I’m not going to sit here and try to tell fans of the Toronto Raptors what to do. As someone who has worked as an employee of the team, to now covering them on a daily basis, I’ve certainly seen the highest of highs and lowest of lows for this franchise.
I wasn’t entirely sure what category former number one overall pick Andrea Bargnani fell under. Is he a complete bust? Am I just looking for any reason to hate him? Maybe he was never as good as I thought he could be.
It’s frustrating to say the least. Raptors fans aren’t cynical people. We all want him to succeed.
Unfortunately, he’s doing anything but that.
And that’s why he’s getting booed.
I used to be of the mindset that booing any player on the home team on their home court was as wrong as wrong could be. They’re your guys. They wear your colors. You can boo anyone on the opposing team all you want, but on your own team? That’s not right.
I’ve changed my stance a bit. I’ve been waiting for Bargnani to turn the corner and show some signs of improvement since returning from injury. I figured coming off the bench would be the shot in the arm he needed, as playing against second-unit guys is a far cry from having to defend and compete against full-time starters.
Nothing has changed. Not only is he not producing from a numbers standpoint, but his lethargic play and lack of urgency on the court continue to be an issue.
Through 30 games played, Andrea is averaging 12.9 points on 40% shooting from the field and 28% shooting from three-point range. Shooting was something Andrea was supposed to thrive in, being a seven-footer who can stretch the defense and nail open jumpers.
It’s not as if he can do much else right. He averages a pathetic 4.4 rebounds per 36 minutes, which is an awful number for someone of his size. He has never shown a willingness to bang down low, score around the paint, grab rebounds and box out.
Over his last seven games, he’s averaging just 3.3 points, 1.6 rebounds and a turnover in about 18 minutes of action.
As you can see, he’s not giving fans much of a reason NOT to boo him, frankly.
Coach Dwane Casey believes the only way to quiet the fans, is for Bargnani to step up his game and become more aggressive when he’s on the court.
“He can control the crowd [with] his play, his approach, his body language, the way he attacks things, how aggressive he is,” Raptors coach Dwane Casey said. “At the end of the day, it’s up to that player, whoever it is … to do something about it. You hush the crowd up, whether it’s at home or the road, [with] your play.
“I do know one thing about Toronto fans: They love hard play, they love physical play, they love aggressive play, they love passion.” (National Post)
Aggressive play? Physical play? Hard play? Passion?
Surely you can’t be serious?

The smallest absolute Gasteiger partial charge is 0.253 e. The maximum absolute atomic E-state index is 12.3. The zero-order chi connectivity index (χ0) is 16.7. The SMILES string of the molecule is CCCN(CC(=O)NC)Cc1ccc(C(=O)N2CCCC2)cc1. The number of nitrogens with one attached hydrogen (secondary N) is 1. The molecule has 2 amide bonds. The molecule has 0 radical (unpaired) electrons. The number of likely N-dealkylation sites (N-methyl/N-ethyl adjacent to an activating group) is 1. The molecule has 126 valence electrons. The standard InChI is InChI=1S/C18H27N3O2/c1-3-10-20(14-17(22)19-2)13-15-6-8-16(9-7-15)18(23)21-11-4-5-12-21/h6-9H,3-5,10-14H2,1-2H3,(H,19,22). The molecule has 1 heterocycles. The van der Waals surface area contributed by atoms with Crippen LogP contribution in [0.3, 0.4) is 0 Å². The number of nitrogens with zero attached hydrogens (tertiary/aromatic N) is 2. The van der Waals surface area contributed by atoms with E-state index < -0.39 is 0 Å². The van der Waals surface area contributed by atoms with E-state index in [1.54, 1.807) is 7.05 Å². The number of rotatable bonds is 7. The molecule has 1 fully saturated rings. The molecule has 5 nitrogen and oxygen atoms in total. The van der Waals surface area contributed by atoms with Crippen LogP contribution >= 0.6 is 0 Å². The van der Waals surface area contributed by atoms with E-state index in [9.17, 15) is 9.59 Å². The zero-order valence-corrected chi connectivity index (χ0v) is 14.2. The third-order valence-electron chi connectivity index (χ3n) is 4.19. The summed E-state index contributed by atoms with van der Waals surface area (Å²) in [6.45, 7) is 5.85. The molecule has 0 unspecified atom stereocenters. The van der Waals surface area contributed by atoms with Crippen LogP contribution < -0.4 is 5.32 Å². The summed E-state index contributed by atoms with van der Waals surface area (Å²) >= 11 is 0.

I don’t think Andrea has ever heard those words used to describe him in his life.
Even during his best years in Toronto, I never thought of him as much of a passionate player. He was very lackadaisical, evoking little to no emotion, if only in rare spurts.
I’ve spoken with a number of fans since the February 22nd NBA Trade Deadline, and needless to say, not a lot of people are happy that he wasn’t dealt.
I can sympathize with that. They just want this “Bargnani era” to be over and done with. Everyone needs a fresh start. However, with Andrea being hurt for as long as he has, and his awful play since coming back full-time, what exactly was GM Bryan Colangelo going to get that was of equal value? I’m sure teams were doing their best to low-ball the Raptors into accepting a next-to-nothing offer, but kudos to BC for not budging.
I want him gone just as much as the next guy, but I want him gone for the right reasons and not just for the sake of making it happen.
Not everyone can live that down though. He’s still a Raptor, and that’s not good enough to most fans.
Andrea Bargnani won’t be a Toronto Raptor next season. There is no way of confirming that, because July is still far off in the distance, but believe me, Colangelo is going to do everything in his power to unload Bargnani, as keeping him around for the 2013-14 season would be a disastrous move.
Until that day comes, Raptors fans will continue to boo, and that they should. Everyone has an opinion, and they should have the right to say or vocalize any displeasure they have.
A bear can only be poked with a stick so long before it starts to fight back. Years of vent up frustrations are finally getting unleashed.
“Il Mago” has the power to make it all go away. It doesn’t look like he’s in a hurry, though.
There is only so much patience one can have. The “benefit of the doubt” routine is wearing thin.
It’s time to put up or shut up.